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Hero Down: Greene County Sheriff Brian Tennant Succumbs To Cancer

Greene County Sheriff Brian Tennant battled a rare form of brain cancer for nearly a decade while serving his community.

Pittsburgh, PA – Greene County Sheriff Brian Tennant passed away on Wednesday, after a lengthy battle with a rare form of brain cancer.

Sheriff Tennant, 35, was a 26-year-old Waynesburg police officer when he went to the doctor to get help for the severe migraine headaches he had been experiencing, according to the Observer-Reporter.

He was subsequently diagnosed with Infiltrating Pontine Astrocytoma – a cancer generally found in young children – after doctors found an inoperable tumor growing on his brain stem.

“They basically told me, ‘You are going to die,’” Sheriff Tennant told the Observer-Reporter in 2012. “I wasn’t willing to accept it so I started looking for other options.”

After being turned away by a multitude of hospitals, he and his wife, Jessica, found a clinic in Houston that was willing to treat him.

The treatment managed to shrink the tumor, enabling the young officer to return to work.

“It was a terrible struggle in 2010 and 2011,” retired Waynesburg Police Chief Tim Hawfield told Observer-Reporter. “But he came out of that and there were other things to accomplish.”

He ran for Greene County Sheriff in 2013, and was re-elected in 2017. Sheriff Tennant continued to work up through the final months of his life – often from his hospital bed.

“That’s the kind of guy he was. He was involved,” Chief Hawfield said. “This community will never fully appreciate what a good servant they had in him.”

“Others would’ve quit long before he did,” the retired police chief added. “And I don’t mean just in law enforcement.”

Sheriff Tennant was also a 17-year veteran of the Waynesburg-Franklin Volunteer Fire Company, and served as an Emergency Medical Service Southwest medic.

He had just retired from the fire company in January.

Sheriff Tennant was lauded for his bravery back in 2010, when he spotted a home on fire while on patrol one winter morning.

He radioed for help, then ran to the house and convinced two young girls to jump from the inferno into his arms.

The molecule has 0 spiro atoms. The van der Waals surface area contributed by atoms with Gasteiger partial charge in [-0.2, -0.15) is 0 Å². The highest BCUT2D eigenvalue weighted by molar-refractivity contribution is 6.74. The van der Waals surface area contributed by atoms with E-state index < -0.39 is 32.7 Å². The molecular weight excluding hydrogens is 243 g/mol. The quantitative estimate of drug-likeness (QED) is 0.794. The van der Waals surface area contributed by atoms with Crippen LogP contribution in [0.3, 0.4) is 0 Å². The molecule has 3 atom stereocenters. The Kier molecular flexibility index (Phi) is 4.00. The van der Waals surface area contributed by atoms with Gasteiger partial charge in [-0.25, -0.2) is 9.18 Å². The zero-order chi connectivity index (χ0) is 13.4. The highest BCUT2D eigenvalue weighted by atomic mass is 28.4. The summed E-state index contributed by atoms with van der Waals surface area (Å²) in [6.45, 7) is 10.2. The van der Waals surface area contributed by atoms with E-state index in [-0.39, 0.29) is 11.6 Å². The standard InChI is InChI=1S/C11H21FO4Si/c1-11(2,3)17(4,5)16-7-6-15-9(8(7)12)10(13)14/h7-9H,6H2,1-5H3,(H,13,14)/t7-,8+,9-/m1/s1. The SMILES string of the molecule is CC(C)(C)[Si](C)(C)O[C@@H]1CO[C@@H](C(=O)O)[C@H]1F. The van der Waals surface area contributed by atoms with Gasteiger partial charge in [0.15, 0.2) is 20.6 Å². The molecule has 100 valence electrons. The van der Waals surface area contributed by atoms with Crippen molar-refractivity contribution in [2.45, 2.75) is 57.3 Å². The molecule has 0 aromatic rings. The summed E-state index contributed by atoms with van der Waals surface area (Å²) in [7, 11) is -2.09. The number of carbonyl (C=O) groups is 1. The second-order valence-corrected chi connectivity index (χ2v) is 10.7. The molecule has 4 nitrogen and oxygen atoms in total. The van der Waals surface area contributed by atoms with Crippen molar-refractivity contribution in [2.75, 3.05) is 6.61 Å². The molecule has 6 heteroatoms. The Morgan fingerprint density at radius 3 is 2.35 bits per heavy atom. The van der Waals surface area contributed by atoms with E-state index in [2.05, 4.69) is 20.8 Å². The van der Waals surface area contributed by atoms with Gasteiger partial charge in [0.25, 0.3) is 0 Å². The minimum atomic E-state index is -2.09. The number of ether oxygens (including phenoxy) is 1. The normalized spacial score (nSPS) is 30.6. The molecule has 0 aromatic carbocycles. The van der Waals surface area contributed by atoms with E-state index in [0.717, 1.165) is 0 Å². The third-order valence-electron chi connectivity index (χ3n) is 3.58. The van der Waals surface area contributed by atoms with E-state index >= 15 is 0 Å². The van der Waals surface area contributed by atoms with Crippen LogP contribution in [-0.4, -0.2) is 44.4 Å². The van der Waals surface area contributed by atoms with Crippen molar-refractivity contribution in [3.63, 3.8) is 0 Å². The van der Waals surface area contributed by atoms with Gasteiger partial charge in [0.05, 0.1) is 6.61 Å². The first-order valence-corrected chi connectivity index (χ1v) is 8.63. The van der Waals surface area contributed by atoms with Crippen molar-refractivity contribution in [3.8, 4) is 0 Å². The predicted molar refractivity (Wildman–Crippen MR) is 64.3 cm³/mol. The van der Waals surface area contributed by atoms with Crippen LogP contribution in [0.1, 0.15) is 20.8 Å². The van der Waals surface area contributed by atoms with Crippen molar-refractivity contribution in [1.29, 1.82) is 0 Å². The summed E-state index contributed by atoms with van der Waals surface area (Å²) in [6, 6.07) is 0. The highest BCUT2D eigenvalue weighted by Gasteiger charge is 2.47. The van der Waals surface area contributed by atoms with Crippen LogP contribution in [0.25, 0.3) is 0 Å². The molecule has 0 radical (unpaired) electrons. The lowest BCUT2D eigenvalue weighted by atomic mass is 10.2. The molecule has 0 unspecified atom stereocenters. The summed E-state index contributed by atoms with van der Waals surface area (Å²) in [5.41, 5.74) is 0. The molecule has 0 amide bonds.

Sheriff Tennant then tried to get into the home to save others, but the flames were impenetrable.

Two other children, ages 11 and 13, died in the fire.

“It weighed on him terribly, like it did all of us,” Hawfield said.

Shortly thereafter, he received his cancer diagnosis.

The retired chief praised Sheriff Tennant for forging ahead, despite his hardships.

“He held his head up. I’m proud to know him,” Hawfield said. “I’m proud he was one of my officers.”

“He certainly dedicated his life for serving,” Greene County Chief Deputy Marcus Simms told the Observer-Reporter.

Jessica said that her husband’s devoted service in his final days was a testament to how seriously he took his job as a public servant.

“He had lots of reasons to complain, and he never did,” she told KDKA. “If more people were like that, if more people maintained a positive attitude and never complained… this community, this county, this area, the entire country, the entire world would be in a much better state.”

Sheriff Tennant was also a devoted father to the couple’s four young sons, Ross, Blake, Reed, and Ty.

“Multiple people have said ‘well, he was involved in everything and he did everything,’ and that was true,” Jessica said. “It’s a wonderful testament to him, and his public service and I’m trying to use those as representations to our children.”

Sheriff Tennant also leaves behind his parents, siblings, grandparents, and many friends and extended family members, according to his obituary.

“Brian achieved more in his short life than many do in an entire lifetime,” his friends, Donald and Nancy McMinn wrote on his memorial page. “He left a legacy that will never be forgotten. He inspired so many. He led by example… Our deepest sympathy to Jessica and her sons.”

Pennsylvania Governor Tom Wolf ordered the Commonwealth flags be lowered to half-staff in honor of the fallen sheriff.

“Brian dedicated himself to his community through his service as a firefighter, police officer and sheriff. He will be missed,” Wolf said in a press release. “I give my condolences to his family and colleagues in law enforcement. I wish them the best in these difficult times.”

Sheriff Tennant will be laid to rest on Saturday.

Our thoughts and prayers are with the family of Greene County Sheriff Brian Tennant, both blood and blue. Thank you for your service.

Rest easy, hero. We’ll hold the line from here.

Holly Matkin - March Fri, 2019


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